Should you put Orange peels in the compost bin? Orange is one of the most delicious fruits you'd find in your local market.
The best part about this fruit is you can use it in your kitchen in many ways. But should you be using it for compost? In this detailed guide, let's find out whether these peels are suitable for this process.
Can You Put Orange Peels In Compost?
Yes, you can put Orange peels in your compost pile. Orange peels are similar to any other food particle. Therefore, they will break down into compost within a few weeks or months.
Orange peels also contain a good amount of micronutrients like Nitrogen, Phosphorous, and Potassium. These peels possess some sugar, which is also beneficial for attracting more bacterial activity in the compost.
Note: If you want to use Orange Peels in vermicompost, you should refrain from doing so. The worms do not like the smell of Orange (citrus fruits), and they generally move away from such places.
Since vermicompost is made of worm castings, you will always need worms in the compost bin. Hence, it is recommended to avoid adding Orange peels to your vermicompost bin.
8 Things To Know Before Using Orange Peels In Compost
Now, let's look at the tips and suggestions that might help address this issue.
1. Orange Is A Citrus Family Fruit
Orange is a citrus family fruit, and you need to remember it before thinking of adding its peels to your compost pile. Like other citrus fruits, it will deter many types of beneficial worms from the waste pile.
Worms often help in decomposing organic matter quickly. When you add something like an Orange peel to your compost, it sends them a signal to stay away from the waste pile. It becomes even more significant when you try to compost in your garden, where the earthworms can play their role in decomposing food particles.
On the other hand, Orange peels can also be helpful to deter scavengers like cats.
2. Orange Peels Are Not Good For Vermicompost Preparation
As I mentioned in the previous point, Orange peels are a big no for earthworms!
For some reason, earthworms don't like the smell of citrus family fruits. They don't stay longer in the pile if you add Orange peels to the compost bin. It will eventually impact your production of vermicompost in the home garden.
But if you still want to have the goodness of Orange peels in your compost, you can mix Orange-based compost with vermicompost in equal proportions. It should help you to get the best of both worlds.
3. It Can Increase The Acidity Of The Soil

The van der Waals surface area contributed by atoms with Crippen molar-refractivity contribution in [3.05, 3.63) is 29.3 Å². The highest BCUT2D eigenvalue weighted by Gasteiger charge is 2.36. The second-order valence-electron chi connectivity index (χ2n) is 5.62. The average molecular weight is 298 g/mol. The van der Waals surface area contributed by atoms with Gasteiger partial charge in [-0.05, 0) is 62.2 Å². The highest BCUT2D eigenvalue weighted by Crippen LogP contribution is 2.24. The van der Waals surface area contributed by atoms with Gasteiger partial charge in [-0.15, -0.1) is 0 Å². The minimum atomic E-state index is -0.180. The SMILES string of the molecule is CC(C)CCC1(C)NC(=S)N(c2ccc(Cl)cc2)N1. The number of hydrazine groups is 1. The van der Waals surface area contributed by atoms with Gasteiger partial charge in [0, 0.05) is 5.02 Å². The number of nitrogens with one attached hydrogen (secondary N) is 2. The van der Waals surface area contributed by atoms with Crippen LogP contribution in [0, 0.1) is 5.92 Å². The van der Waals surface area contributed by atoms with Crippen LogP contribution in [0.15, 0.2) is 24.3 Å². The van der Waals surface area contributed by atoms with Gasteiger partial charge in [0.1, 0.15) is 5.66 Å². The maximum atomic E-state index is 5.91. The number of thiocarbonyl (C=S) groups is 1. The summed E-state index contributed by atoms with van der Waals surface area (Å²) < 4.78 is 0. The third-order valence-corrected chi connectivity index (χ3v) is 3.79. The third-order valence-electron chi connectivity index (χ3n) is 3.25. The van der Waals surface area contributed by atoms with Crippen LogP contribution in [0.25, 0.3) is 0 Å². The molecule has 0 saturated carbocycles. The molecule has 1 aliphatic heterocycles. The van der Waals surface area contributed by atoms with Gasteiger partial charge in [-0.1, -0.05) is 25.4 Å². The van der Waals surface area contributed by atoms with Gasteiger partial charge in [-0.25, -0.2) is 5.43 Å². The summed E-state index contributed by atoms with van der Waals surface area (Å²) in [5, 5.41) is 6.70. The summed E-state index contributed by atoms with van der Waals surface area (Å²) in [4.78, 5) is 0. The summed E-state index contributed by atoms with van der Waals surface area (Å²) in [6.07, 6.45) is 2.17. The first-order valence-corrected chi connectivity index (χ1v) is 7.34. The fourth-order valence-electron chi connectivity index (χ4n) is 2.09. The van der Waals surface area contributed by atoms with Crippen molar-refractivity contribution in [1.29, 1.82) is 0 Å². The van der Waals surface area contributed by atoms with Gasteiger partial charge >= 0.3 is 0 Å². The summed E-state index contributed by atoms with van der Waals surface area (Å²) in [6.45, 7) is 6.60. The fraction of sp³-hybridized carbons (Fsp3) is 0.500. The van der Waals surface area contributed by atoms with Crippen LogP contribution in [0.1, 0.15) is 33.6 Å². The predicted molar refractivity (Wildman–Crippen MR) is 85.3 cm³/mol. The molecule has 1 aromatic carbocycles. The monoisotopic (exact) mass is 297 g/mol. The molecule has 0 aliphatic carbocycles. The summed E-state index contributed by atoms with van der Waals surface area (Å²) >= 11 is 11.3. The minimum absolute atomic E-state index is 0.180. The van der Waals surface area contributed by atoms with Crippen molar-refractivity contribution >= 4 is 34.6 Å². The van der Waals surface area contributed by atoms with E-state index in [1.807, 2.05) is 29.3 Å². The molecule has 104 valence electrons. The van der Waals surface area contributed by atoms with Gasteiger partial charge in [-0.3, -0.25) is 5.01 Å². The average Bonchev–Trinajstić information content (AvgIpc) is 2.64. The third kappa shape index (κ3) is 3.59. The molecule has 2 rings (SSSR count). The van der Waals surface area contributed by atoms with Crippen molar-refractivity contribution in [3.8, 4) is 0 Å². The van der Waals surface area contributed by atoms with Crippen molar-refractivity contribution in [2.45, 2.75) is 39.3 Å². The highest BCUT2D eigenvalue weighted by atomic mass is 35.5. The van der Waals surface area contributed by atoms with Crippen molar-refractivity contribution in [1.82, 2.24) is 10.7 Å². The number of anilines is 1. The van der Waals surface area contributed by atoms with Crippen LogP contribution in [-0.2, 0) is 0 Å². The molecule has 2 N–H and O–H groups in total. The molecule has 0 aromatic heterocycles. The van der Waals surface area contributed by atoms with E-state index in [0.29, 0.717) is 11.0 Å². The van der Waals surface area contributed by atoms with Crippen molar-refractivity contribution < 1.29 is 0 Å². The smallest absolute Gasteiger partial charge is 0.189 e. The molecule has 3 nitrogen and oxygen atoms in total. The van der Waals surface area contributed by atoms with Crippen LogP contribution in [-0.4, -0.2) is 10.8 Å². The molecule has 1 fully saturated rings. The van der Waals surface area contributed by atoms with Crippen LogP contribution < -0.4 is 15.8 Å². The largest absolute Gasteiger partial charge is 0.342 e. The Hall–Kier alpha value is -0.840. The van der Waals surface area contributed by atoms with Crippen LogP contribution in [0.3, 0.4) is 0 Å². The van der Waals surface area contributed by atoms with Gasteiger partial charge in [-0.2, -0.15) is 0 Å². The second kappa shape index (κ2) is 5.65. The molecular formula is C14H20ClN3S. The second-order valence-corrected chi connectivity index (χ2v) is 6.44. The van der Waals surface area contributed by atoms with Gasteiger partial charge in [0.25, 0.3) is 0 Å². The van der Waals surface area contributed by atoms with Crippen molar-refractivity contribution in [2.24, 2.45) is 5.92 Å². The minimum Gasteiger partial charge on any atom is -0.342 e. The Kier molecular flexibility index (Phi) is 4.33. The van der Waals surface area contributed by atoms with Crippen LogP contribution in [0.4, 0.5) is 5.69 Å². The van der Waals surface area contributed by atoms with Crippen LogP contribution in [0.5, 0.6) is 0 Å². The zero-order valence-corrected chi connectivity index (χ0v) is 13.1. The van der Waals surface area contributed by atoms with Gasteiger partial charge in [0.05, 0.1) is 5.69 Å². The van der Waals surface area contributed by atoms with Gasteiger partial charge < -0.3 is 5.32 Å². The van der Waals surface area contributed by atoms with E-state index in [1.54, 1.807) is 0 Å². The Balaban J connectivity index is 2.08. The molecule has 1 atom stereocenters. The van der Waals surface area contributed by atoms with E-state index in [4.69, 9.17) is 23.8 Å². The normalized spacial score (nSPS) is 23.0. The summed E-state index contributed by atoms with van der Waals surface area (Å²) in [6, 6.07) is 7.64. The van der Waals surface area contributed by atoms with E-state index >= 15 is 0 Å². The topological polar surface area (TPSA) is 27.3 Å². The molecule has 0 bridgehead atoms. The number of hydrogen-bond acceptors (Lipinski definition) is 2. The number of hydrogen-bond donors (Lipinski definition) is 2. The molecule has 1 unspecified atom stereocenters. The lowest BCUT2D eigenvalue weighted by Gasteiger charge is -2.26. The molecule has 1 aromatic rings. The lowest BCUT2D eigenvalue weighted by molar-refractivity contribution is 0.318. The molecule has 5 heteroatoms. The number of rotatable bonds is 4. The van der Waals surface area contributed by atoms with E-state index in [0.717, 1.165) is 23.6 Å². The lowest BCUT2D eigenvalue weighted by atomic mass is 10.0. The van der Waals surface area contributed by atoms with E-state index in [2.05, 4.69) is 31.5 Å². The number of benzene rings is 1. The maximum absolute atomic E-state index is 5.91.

Orange peels are acidic. If you add too many of them to your compost mix, you could have a pH imbalance problem.
It generally doesn't happen with 1-2 Orange peels. But it can surely have an impact if you add a big pile of Orange peels to the compost bin. So, do keep it in mind. Never use too many peels of any citrus fruits in your compost mixture.
4. Orange Peels Can Be Used In Homemade Compost
Even though these peels are not suitable for vermicompost, you can use them in your regular homemade compost. It will still deter some pests and worms, but you don't have to worry about it. The bacteria present in the compost mixture are more than enough to break down these peels into black gold.
Having said that, it's always good to have a balance of all food ingredients and carbon material in your homemade compost mixture. If there is an imbalance of any particular element in this mix, you will have issues with the end product.
Also, Orange peels and leftover fruits & veggies do release a lot of juices during the decomposition process. This can create many problems if the compost bin doesn't have enough dry ingredients. So, keep an eye on it and balance the consistency with dry leaves, dry grass, and shredded newspaper.
5. Cut The Peels Into Pieces
Yes, it's an essential step in this process. If you fail to do so, you will have issues with the decomposition process.
When you put the entire peels in the bin, they take a long time to break down completely. Sometimes, they won't decompose in your first batch of compost.
You will have to segregate these semi-decomposed ingredients and put them back in the next batch of compost. So, is there any fix to this problem?
To fix this issue, you must cut the peels into tiny pieces. This rule is not just for the Orange peels, though. You will have to follow the same process for most ingredients in your composting mixture.
6. Orange Peels Should Be Used In Moderate Quantities